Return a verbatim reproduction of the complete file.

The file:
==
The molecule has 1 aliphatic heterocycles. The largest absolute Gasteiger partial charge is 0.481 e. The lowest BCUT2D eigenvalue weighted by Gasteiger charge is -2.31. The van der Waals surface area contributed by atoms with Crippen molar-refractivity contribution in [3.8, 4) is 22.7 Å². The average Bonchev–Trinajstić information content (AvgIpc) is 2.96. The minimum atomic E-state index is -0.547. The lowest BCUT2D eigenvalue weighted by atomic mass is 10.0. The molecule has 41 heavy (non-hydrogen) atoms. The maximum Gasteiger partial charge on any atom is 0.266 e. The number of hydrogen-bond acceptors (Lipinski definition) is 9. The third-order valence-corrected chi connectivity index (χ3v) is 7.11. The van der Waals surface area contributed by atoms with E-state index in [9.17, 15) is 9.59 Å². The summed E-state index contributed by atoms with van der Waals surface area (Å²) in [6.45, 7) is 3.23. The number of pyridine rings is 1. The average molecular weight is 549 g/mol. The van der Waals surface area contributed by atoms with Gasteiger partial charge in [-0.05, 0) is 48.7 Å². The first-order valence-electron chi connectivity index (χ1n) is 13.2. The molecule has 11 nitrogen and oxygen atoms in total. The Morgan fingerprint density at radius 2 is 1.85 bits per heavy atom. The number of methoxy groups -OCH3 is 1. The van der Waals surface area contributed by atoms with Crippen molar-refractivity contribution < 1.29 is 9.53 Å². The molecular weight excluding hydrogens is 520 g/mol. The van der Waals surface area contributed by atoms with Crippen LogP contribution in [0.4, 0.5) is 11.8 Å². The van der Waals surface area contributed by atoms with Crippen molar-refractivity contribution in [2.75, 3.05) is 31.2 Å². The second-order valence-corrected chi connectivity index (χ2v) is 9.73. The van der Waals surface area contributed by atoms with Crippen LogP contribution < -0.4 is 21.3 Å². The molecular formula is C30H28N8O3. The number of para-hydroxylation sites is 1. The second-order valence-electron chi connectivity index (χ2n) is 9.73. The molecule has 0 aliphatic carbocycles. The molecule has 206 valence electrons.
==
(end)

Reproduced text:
The molecule has 1 aliphatic heterocycles. The largest absolute Gasteiger partial charge is 0.481 e. The lowest BCUT2D eigenvalue weighted by Gasteiger charge is -2.31. The van der Waals surface area contributed by atoms with Crippen molar-refractivity contribution in [3.8, 4) is 22.7 Å². The average Bonchev–Trinajstić information content (AvgIpc) is 2.96. The minimum atomic E-state index is -0.547. The lowest BCUT2D eigenvalue weighted by atomic mass is 10.0. The molecule has 41 heavy (non-hydrogen) atoms. The maximum Gasteiger partial charge on any atom is 0.266 e. The number of hydrogen-bond acceptors (Lipinski definition) is 9. The third-order valence-corrected chi connectivity index (χ3v) is 7.11. The van der Waals surface area contributed by atoms with E-state index in [9.17, 15) is 9.59 Å². The summed E-state index contributed by atoms with van der Waals surface area (Å²) in [6.45, 7) is 3.23. The number of pyridine rings is 1. The average molecular weight is 549 g/mol. The van der Waals surface area contributed by atoms with Gasteiger partial charge in [-0.05, 0) is 48.7 Å². The first-order valence-electron chi connectivity index (χ1n) is 13.2. The molecule has 11 nitrogen and oxygen atoms in total. The Morgan fingerprint density at radius 2 is 1.85 bits per heavy atom. The number of methoxy groups -OCH3 is 1. The van der Waals surface area contributed by atoms with Crippen molar-refractivity contribution < 1.29 is 9.53 Å². The molecular weight excluding hydrogens is 520 g/mol. The van der Waals surface area contributed by atoms with Crippen LogP contribution in [0.4, 0.5) is 11.8 Å². The van der Waals surface area contributed by atoms with Crippen molar-refractivity contribution in [2.75, 3.05) is 31.2 Å². The second-order valence-corrected chi connectivity index (χ2v) is 9.73. The van der Waals surface area contributed by atoms with Crippen LogP contribution < -0.4 is 21.3 Å². The molecular formula is C30H28N8O3. The number of para-hydroxylation sites is 1. The second-order valence-electron chi connectivity index (χ2n) is 9.73. The molecule has 0 aliphatic carbocycles. The molecule has 206 valence electrons.